Wednesday, August 29, 2012

Overview of Speech and Spoken Language Processing

Here's the premise: I was invited to give a guest lecture in Advanced Natural Language Processing.   The students will get one week out of 14 focusing on speech and spoken language processing. But it's early in the semester, so there's an opportunity to give a perspective about how speech fits in to the lessons that they'll be learning in more detail later in the semester.

Here's the question: how do you spend 75 minutes to provide a useful survey of speech and spoken language processing?

My answer, in powerpoint form, can be found here.

I spent about 2/3 or so of the material on speech recognition.  I figured most students are fascinated by the idea of a machine being able to get words from speech, so let's go through the fundamentals of the technology behind it.

The remaining 1/3rd or so, I focus on the notion that speech recognition is not sufficient for speech understanding.  This a lot of other information in speech that is either 1) unavailable in text, or 2) unavailable in ASR transcripts.  The premise in this section is to convince students that speech isn't just a noisy string of unadorned words, but that there's a lot of information about structure, and intention that is available from the speech signal. What's more, we can use it in spoken language processing.

There are an outrageous amount of important concepts that get almost no attention here including but not limited to: Digital signal processing, human speech production and perception, speech synthesis, multimodal speech processing, speaker identification, language identification, building speech corpora, linguistic annotation, discourse and dialog, and conversational agents.

Would you do it differently?  I'm curious what some other takes on this problem might look like.

Thursday, August 16, 2012

AuToBI v1.3

This release to AuToBI is a more traditional milestone release than v1.2 was.  Trained models and a new .jar file will be available on the AuToBI site shortly.

There are improvements to performance that are thoroughly documented in a submission to IEEE SLT 2012.  These improvements were achieved from two sources.

First, AuToBI uses importance weighting to improve classification performance on skewed distributions.  I found this to be a more useful approach than the standard under- or over-sampling.  This is discussed in a paper that will appear at Interspeech next month.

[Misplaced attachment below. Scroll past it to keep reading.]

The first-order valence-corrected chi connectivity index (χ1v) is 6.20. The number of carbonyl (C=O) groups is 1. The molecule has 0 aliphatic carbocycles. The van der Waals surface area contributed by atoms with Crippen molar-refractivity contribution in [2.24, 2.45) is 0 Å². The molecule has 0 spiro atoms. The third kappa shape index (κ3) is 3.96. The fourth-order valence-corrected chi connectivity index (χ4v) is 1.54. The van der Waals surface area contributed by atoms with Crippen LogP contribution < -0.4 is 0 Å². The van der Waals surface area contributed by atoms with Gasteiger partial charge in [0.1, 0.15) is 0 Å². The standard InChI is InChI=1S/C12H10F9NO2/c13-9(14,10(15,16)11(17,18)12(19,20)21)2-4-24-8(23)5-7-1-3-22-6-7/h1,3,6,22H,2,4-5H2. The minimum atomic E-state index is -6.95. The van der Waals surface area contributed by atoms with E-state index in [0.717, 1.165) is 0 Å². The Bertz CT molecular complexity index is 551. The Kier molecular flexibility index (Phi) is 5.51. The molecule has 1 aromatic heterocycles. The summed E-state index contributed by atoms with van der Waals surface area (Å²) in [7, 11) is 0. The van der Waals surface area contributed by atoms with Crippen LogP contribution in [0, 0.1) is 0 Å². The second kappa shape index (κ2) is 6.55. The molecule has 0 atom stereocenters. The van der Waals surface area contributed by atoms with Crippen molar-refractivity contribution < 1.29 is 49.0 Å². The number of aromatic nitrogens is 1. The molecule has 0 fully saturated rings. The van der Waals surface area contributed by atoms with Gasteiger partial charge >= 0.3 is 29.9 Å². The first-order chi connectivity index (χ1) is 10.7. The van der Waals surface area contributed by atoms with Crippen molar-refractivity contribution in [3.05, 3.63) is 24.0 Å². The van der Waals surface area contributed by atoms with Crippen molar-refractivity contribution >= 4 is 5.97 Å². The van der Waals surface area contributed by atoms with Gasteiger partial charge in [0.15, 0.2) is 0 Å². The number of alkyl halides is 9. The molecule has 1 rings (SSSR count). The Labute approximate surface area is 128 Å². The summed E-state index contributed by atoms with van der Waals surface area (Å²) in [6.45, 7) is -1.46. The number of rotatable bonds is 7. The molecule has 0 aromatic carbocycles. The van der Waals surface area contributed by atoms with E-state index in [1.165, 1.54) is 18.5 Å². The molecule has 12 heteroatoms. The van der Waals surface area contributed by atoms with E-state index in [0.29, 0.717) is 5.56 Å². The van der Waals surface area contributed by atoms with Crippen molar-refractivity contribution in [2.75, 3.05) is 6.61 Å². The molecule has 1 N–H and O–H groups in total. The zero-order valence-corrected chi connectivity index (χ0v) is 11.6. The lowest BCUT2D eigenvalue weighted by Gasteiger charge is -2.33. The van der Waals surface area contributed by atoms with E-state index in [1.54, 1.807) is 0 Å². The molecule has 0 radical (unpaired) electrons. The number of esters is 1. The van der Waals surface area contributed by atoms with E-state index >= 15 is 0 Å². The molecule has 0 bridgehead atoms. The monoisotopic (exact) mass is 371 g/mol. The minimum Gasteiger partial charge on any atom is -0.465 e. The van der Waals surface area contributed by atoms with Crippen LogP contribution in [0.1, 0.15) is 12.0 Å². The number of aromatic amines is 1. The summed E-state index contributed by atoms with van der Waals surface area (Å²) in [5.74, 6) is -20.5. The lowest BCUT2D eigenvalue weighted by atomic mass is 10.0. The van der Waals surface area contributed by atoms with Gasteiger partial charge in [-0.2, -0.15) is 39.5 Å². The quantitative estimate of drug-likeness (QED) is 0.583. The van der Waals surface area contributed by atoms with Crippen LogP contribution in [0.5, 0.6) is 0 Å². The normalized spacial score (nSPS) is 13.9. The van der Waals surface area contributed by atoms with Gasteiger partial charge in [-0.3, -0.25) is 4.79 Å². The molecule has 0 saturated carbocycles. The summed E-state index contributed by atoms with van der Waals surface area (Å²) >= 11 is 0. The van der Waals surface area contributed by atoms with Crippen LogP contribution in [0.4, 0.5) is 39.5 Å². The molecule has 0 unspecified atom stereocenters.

Second, inspired by features that Taniya Mishra, Vivek Sridhar and Aliaster Conkie developed at AT&T, I included some new features which had a big payoff.  (They described these features in an upcoming Interspeech 2012 paper).  One of the most significant was to calculate the area under a normalized intensity curve.  This has a strong correlation with duration, but is more robust.  You could make an argument that it approximates "loudness" by incorporating duration and intensity.  This is a pretty poor psycholinguistic or perceptual argument so I wouldn't make it too strongly, but it could be part of the story.

Here is a recap of speaker-independent acoustic-only performance on the six ToBI classification tasks on BURNC speaker f2b.

Task Version 1.2 Version 1.3
Pitch Accent Detection 81.01% F1:83.28 84.83% F1:86.58
Intermediate Phrase Detection 75.41% F1:43.15 77.97% F1:44.43
Intonational Phrase Detection 86.91% F1:74.50 90.36% F1:76.49
Pitch Accent Classification 18.46% Average Recall:18.97 16.33% Average Recall:21.06
Phrase Accent Classification 48.34% Average Recall:47.99 47.44% Average Recall:48.31
Phrase Accent/Boundary Tone Classification 73.18% Average Recall:25.92 74.47% Average Recall:26.02

There are also a number of improvements to AuToBI from a technical side and as a piece of code.

First of all, unit test coverage has increased from ~11% to ~73% between v1.2 and v1.3.

Second, there was a bug in the PitchExtractor code causing a pretty serious under prediction of unvoiced grames.  (A big thanks to Victor Soto for finding this bug.)

Third, memory use is much lower by a more aggressive deletion of prediction attributes, and through a modification of how WavReader works.

I'd like to thank Victor Soto, Fabio Tesser, Samuel Sanchez, Jay Liang, Ian Kaplan, Erica Cooper and, as ever, Julia Hirschberg and anyone else who has been using AuToBI, for their patience and feedback.

I've been pretty lax about posting here.  I'll try to get better about it in the coming academic year.

This fall is full of travel which will lead to a lot of ideas and not enough time to work on them.